It’s Time for Young Adults to Care About Digital Privacy

For most people who fall under the Gen Z age range, digital privacy has existed as something to be briefly thought about, maybe stressed over a little, and then forgotten as quickly as you can hit “accept all cookies.”

With the internet taking off in the early 2000’s and social media apps gaining popularity while most of Gen Z began middle school and high school, this generation can scarcely remember a time without a digital footprint.

It seems that the constant exposure to data collection practices by tech companies has seemingly desensitized Gen Z to the extent of data being gathered. Convenience and functionality can quickly outweigh our need for privacy. 

But there’s a price to pay for the seamless integration of our digital and real lives. The issue is getting anyone to care.

The illusion that you have nothing to hide

If asked, most young adults would say no if someone asked to go through their journal. But when asked if someone could go through their phone, they may say yes because they believe they have nothing to hide. The truth is most people don’t understand just how much information is being collected about them.

According to a study done by the pew research center, only 6% of Americans say they actually understand what companies do with the data collected about them. By skimming the terms and conditions, accepting cookies, and constantly allowing location services to be on, it’s not shocking how easy it is for companies to collect data on willing consumers. 

What many young people may not realize is the amount of data being collected on them by their many different devices. Most people may think solely of their phone or laptop when thinking of digital privacy, but there are many more devices sifting through data. An Apple Watch, an Alexa, a Nest thermostat, even a smart fridge. 

Suddenly, it’s more than just what is being consumed on your devices. It’s about where you are going, who you are with, and knowing whether or not you are at home. 

In a survey completed about digital privacy, 48% of Gen Zers said that they understand there are privacy and security risks online, but they don’t worry about them. Even more alarming, 33% of Gen Zers said they don’t mind being tracked by websites or apps.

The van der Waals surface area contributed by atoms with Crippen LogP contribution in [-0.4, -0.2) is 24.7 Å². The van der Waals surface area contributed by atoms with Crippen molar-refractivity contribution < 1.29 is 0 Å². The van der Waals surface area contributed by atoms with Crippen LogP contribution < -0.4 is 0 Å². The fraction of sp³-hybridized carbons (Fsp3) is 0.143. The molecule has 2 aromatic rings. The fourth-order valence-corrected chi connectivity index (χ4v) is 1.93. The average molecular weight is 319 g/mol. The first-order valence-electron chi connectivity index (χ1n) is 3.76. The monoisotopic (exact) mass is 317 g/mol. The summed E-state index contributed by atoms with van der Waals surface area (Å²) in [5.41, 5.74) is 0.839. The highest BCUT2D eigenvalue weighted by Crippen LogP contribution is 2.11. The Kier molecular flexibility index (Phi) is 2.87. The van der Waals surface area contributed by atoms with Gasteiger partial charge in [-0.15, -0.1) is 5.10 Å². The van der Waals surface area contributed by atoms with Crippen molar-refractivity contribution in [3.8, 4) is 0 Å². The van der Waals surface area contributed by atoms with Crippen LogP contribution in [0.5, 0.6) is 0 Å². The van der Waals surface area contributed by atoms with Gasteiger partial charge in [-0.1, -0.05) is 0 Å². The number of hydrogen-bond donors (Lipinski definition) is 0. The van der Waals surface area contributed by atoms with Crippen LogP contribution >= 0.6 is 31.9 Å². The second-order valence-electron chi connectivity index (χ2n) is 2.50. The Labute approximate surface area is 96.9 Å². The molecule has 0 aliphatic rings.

As the digital world expands, the extent of personal data collection remains a mystery to most, casting a shadow on the true ramifications of digital footprints left behind.

Your data can put you behind bars

There are real life implications to having data harvested, besides occasionally wondering how an ad just popped up for something that was mentioned out loud earlier.

Imagine using an exercise app to track fitness progress. One day, there is a warrant out for your arrest because geolocation technology has placed you going by the scene of a crime. This happened to Zachary McCoy back in 2019. Despite being innocent, the tracking of his personal data almost ruined his life.

Zachary McCoy used an exercise-tracking app, RunKeeper, to record his rides. Photo by Agnes Lopez.

There are many instances of this happening over the past few years. None of these people could have imagined their information being used against them in this way.

What is stopping it from happening to the next innocent person? Especially to a generation who consistently blurs the lines of their public and private spheres.

The generation that could turn the tide

The good news is that it’s not too late. American’s privacy can still be protected as activists and legislators work together to protect citizens’ private information. In 2019, Libertas helped pass HB 57, which clarified that without a warrant, your device and the data you entrust to third parties are protected from law enforcement searches. 

The rising generation of adults will need to be especially wary of being surveilled. They will  hold the power to redefine the narrative and secure a future where privacy is a cornerstone of our digital existence.

There’s hope for bolstering digital protections. It’s time for this generation to become trailblazers, advocating for and demanding a digital landscape that respects privacy rights.